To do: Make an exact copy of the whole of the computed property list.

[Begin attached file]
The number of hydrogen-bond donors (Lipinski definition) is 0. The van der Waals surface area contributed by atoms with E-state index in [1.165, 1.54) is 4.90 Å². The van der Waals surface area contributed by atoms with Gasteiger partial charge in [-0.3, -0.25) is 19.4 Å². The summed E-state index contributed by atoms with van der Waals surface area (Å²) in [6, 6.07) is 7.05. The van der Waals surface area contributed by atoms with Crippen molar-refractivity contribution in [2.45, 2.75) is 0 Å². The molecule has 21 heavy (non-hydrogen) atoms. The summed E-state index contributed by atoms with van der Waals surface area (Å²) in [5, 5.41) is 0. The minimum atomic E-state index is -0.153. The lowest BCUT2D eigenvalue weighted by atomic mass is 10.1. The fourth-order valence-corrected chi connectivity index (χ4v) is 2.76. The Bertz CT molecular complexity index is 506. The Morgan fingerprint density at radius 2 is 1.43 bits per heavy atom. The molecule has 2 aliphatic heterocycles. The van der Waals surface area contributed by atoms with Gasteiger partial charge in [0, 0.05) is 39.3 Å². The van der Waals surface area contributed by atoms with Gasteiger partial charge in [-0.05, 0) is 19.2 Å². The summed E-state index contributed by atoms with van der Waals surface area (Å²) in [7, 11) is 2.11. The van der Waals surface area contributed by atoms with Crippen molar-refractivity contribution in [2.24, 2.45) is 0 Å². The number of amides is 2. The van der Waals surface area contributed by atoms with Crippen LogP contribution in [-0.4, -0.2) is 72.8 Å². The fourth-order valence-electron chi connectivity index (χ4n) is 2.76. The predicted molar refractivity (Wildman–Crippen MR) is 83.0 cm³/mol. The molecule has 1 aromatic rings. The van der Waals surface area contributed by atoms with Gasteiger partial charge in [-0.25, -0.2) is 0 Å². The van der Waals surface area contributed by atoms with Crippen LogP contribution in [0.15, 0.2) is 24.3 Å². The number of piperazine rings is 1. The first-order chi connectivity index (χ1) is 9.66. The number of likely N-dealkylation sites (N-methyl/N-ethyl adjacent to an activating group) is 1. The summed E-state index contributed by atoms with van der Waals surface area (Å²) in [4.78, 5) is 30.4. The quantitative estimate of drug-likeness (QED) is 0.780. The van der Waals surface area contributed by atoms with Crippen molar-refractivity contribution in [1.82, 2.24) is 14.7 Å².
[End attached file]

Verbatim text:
The number of hydrogen-bond donors (Lipinski definition) is 0. The van der Waals surface area contributed by atoms with E-state index in [1.165, 1.54) is 4.90 Å². The van der Waals surface area contributed by atoms with Gasteiger partial charge in [-0.3, -0.25) is 19.4 Å². The summed E-state index contributed by atoms with van der Waals surface area (Å²) in [6, 6.07) is 7.05. The van der Waals surface area contributed by atoms with Crippen molar-refractivity contribution in [2.45, 2.75) is 0 Å². The molecule has 21 heavy (non-hydrogen) atoms. The summed E-state index contributed by atoms with van der Waals surface area (Å²) in [5, 5.41) is 0. The minimum atomic E-state index is -0.153. The lowest BCUT2D eigenvalue weighted by atomic mass is 10.1. The fourth-order valence-corrected chi connectivity index (χ4v) is 2.76. The Bertz CT molecular complexity index is 506. The Morgan fingerprint density at radius 2 is 1.43 bits per heavy atom. The molecule has 2 aliphatic heterocycles. The van der Waals surface area contributed by atoms with Gasteiger partial charge in [0, 0.05) is 39.3 Å². The van der Waals surface area contributed by atoms with Gasteiger partial charge in [-0.05, 0) is 19.2 Å². The summed E-state index contributed by atoms with van der Waals surface area (Å²) in [7, 11) is 2.11. The van der Waals surface area contributed by atoms with Crippen molar-refractivity contribution in [2.24, 2.45) is 0 Å². The number of amides is 2. The van der Waals surface area contributed by atoms with Crippen LogP contribution in [-0.4, -0.2) is 72.8 Å². The fourth-order valence-electron chi connectivity index (χ4n) is 2.76. The predicted molar refractivity (Wildman–Crippen MR) is 83.0 cm³/mol. The molecule has 1 aromatic rings. The van der Waals surface area contributed by atoms with Gasteiger partial charge in [-0.25, -0.2) is 0 Å². The van der Waals surface area contributed by atoms with Crippen LogP contribution in [0.15, 0.2) is 24.3 Å². The number of piperazine rings is 1. The first-order chi connectivity index (χ1) is 9.66. The number of likely N-dealkylation sites (N-methyl/N-ethyl adjacent to an activating group) is 1. The summed E-state index contributed by atoms with van der Waals surface area (Å²) in [4.78, 5) is 30.4. The quantitative estimate of drug-likeness (QED) is 0.780. The van der Waals surface area contributed by atoms with Crippen molar-refractivity contribution in [1.82, 2.24) is 14.7 Å².